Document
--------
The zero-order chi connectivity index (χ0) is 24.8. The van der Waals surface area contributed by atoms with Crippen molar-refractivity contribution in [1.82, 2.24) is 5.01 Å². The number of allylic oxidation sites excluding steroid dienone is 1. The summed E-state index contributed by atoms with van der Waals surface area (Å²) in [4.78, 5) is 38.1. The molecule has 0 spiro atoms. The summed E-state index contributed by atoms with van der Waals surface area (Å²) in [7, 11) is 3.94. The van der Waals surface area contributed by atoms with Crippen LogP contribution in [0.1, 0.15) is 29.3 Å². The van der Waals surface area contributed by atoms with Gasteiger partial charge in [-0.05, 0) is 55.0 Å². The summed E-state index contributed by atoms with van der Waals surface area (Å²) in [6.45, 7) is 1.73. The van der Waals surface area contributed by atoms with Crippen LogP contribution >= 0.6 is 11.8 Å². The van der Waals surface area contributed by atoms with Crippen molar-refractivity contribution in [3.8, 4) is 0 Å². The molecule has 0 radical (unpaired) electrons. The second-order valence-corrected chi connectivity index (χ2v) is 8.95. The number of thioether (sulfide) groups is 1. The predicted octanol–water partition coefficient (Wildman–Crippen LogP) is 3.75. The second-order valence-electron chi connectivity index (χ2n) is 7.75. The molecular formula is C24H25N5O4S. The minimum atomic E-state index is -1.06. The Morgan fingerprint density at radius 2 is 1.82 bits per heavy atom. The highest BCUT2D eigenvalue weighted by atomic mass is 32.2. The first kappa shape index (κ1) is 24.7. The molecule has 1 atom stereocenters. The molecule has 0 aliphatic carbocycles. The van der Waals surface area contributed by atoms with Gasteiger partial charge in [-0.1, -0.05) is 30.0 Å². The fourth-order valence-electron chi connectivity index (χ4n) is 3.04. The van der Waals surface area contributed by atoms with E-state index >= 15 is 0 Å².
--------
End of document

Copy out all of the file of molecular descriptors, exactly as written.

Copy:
The zero-order chi connectivity index (χ0) is 24.8. The van der Waals surface area contributed by atoms with Crippen molar-refractivity contribution in [1.82, 2.24) is 5.01 Å². The number of allylic oxidation sites excluding steroid dienone is 1. The summed E-state index contributed by atoms with van der Waals surface area (Å²) in [4.78, 5) is 38.1. The molecule has 0 spiro atoms. The summed E-state index contributed by atoms with van der Waals surface area (Å²) in [7, 11) is 3.94. The van der Waals surface area contributed by atoms with Crippen LogP contribution in [0.1, 0.15) is 29.3 Å². The van der Waals surface area contributed by atoms with Gasteiger partial charge in [-0.05, 0) is 55.0 Å². The summed E-state index contributed by atoms with van der Waals surface area (Å²) in [6.45, 7) is 1.73. The van der Waals surface area contributed by atoms with Crippen LogP contribution >= 0.6 is 11.8 Å². The van der Waals surface area contributed by atoms with Crippen molar-refractivity contribution in [3.8, 4) is 0 Å². The molecule has 0 radical (unpaired) electrons. The second-order valence-corrected chi connectivity index (χ2v) is 8.95. The number of thioether (sulfide) groups is 1. The predicted octanol–water partition coefficient (Wildman–Crippen LogP) is 3.75. The second-order valence-electron chi connectivity index (χ2n) is 7.75. The molecular formula is C24H25N5O4S. The minimum atomic E-state index is -1.06. The Morgan fingerprint density at radius 2 is 1.82 bits per heavy atom. The highest BCUT2D eigenvalue weighted by atomic mass is 32.2. The first kappa shape index (κ1) is 24.7. The molecule has 1 atom stereocenters. The molecule has 0 aliphatic carbocycles. The van der Waals surface area contributed by atoms with Gasteiger partial charge in [-0.1, -0.05) is 30.0 Å². The fourth-order valence-electron chi connectivity index (χ4n) is 3.04. The van der Waals surface area contributed by atoms with E-state index >= 15 is 0 Å².